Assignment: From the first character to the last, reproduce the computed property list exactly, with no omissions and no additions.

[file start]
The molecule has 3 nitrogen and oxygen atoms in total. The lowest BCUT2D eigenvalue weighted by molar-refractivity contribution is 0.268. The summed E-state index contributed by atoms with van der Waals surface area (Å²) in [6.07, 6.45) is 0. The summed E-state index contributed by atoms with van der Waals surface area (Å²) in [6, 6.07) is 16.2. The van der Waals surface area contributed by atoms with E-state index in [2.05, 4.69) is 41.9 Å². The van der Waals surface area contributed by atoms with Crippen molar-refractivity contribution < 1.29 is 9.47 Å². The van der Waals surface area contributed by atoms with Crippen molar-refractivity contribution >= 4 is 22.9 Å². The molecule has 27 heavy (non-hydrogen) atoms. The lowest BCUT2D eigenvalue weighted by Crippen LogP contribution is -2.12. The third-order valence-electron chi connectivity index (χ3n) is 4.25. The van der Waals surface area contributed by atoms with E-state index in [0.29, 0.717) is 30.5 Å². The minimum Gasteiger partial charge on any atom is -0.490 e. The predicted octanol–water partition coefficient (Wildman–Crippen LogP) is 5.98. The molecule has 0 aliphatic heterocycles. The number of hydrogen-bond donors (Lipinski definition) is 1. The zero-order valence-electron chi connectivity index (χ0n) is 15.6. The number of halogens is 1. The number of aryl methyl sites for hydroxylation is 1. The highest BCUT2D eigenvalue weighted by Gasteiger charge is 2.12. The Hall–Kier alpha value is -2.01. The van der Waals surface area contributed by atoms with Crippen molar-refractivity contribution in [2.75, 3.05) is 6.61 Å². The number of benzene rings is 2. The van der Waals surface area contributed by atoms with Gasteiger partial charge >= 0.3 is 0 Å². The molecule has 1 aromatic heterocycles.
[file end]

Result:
The molecule has 3 nitrogen and oxygen atoms in total. The lowest BCUT2D eigenvalue weighted by molar-refractivity contribution is 0.268. The summed E-state index contributed by atoms with van der Waals surface area (Å²) in [6.07, 6.45) is 0. The summed E-state index contributed by atoms with van der Waals surface area (Å²) in [6, 6.07) is 16.2. The van der Waals surface area contributed by atoms with E-state index in [2.05, 4.69) is 41.9 Å². The van der Waals surface area contributed by atoms with Crippen molar-refractivity contribution < 1.29 is 9.47 Å². The van der Waals surface area contributed by atoms with Crippen molar-refractivity contribution >= 4 is 22.9 Å². The molecule has 27 heavy (non-hydrogen) atoms. The lowest BCUT2D eigenvalue weighted by Crippen LogP contribution is -2.12. The third-order valence-electron chi connectivity index (χ3n) is 4.25. The van der Waals surface area contributed by atoms with E-state index in [0.29, 0.717) is 30.5 Å². The minimum Gasteiger partial charge on any atom is -0.490 e. The predicted octanol–water partition coefficient (Wildman–Crippen LogP) is 5.98. The molecule has 0 aliphatic heterocycles. The number of hydrogen-bond donors (Lipinski definition) is 1. The zero-order valence-electron chi connectivity index (χ0n) is 15.6. The number of halogens is 1. The number of aryl methyl sites for hydroxylation is 1. The highest BCUT2D eigenvalue weighted by Gasteiger charge is 2.12. The Hall–Kier alpha value is -2.01. The van der Waals surface area contributed by atoms with Crippen molar-refractivity contribution in [2.75, 3.05) is 6.61 Å². The number of benzene rings is 2. The van der Waals surface area contributed by atoms with Gasteiger partial charge >= 0.3 is 0 Å². The molecule has 1 aromatic heterocycles.